Citizen of the world

calvinAs a critical scholar of citizenship and pluralism, I can’t really celebrate almost anything. Nerds are a somber and disconsolate breed. Still, passing my U.S. citizenship test as I did this week gives me pleasure. Let me tell you why.

  • First, I now share the same citizenship as my husband and child, so we can stand in the same queue on arrival into the U.S. If the political climate in this country takes a serious downward turn, I won’t be so fearful of becoming separated from my family.
  • Second, my daughter now sees that I am not an unalloyed foreigner but am Pakistani, British, as well as American. Like Lola, I am collecting a collection.
  • Third, I am from a test-and-rote based culture but I have not had the chance to practice my mad cramming skillz in a very long time. Cramming the 100 questions forced me to put aside work on my article on Muslim American women and dance, but it was a highly edifying process. For example, I now know that the Mississippi and Missouri rivers are the longest in the United States, and that a male citizen of any race can vote. This changes my perspective on life in a significant way.
  • My only complaint is that my interviewer at the Chicago office did not ask me all ten questions and did not test me on three sentences each for English writing and reading. She only asked me 6 questions – and yes, she asked me for one of the two longest rivers and I told her both, hoping to get some kind of extra credit. I was actually hoping she would ask me for the names of Native American tribes so I could go through a beautiful list of names – Hopi, Inuit, Cherokee, Choctaw, Apache, Sioux, and so on. I’m glad, however, that I was tested on my knowledge of the Speaker’s name, though I resent not being asked about my local Congressman, Illinois Senators, and our governor, especially after I had managed to stop getting them mixed up. The interviewer gave up after having me read one sentence in English, which is patently unfair.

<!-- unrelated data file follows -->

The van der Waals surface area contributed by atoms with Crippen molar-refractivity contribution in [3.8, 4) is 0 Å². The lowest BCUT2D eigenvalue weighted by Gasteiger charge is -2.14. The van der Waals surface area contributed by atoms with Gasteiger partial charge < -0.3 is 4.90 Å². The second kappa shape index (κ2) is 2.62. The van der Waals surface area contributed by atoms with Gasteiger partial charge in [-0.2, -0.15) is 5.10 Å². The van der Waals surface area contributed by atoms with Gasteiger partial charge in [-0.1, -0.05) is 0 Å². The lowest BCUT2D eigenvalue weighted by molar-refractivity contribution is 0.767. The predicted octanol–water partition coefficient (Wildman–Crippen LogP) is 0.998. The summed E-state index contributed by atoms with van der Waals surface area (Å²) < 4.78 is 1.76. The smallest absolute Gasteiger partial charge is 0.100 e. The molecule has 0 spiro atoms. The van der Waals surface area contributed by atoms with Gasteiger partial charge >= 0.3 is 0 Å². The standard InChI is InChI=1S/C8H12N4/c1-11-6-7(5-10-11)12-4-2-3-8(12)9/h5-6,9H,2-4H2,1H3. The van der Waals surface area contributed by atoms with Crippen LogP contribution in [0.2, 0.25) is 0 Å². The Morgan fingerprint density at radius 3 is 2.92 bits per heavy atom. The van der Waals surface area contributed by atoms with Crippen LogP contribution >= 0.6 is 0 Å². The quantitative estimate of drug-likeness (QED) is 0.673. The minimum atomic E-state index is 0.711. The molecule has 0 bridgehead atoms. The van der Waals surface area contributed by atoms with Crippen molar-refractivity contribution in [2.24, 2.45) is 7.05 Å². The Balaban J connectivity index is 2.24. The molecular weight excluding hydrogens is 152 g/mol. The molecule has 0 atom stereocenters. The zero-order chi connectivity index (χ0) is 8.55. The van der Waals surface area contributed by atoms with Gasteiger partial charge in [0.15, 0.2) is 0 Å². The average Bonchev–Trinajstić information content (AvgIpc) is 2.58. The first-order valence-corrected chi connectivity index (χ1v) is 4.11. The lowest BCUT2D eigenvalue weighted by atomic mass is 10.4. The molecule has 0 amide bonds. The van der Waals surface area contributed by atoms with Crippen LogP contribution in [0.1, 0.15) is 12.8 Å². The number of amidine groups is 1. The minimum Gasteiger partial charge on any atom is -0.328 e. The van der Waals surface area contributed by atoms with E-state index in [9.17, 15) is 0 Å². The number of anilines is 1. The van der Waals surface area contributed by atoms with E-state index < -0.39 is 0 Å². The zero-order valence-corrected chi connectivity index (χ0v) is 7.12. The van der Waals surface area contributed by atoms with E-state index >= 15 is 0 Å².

• She asked me if I had a middle name. I said no. This is kind of a sore point for me. Despite all my marks of cultural assimilation, I have only two names. I feel like a rapper – Snoop Dogg; Ice Tea; Vanilla Ice; Shabana Mir – instead of a scholar and writer with a respectable series of three names. At the very least, a middle initial that didn’t stand for anything except appropriate rhythm would be handy. One feels so much weightier with three names.
  • Maybe this is why my interviewer asked me if I wanted to change my name. I was a little stumped. Was citizenship contingent upon my response? I took a chance and said no, since I am in the illustrious company of Omid Safi and–okay, that’s it.
  • Notably, my interviewer asked me if I’d ever been arrested, convicted, or addicted to drugs. I decided to forego all mention of coffee and the occasional allergy medication and continued to say no.
  • She asked me if I’d ever been a member of any terrorist organization. I really should mention academe because this is a pretty terrifying institution.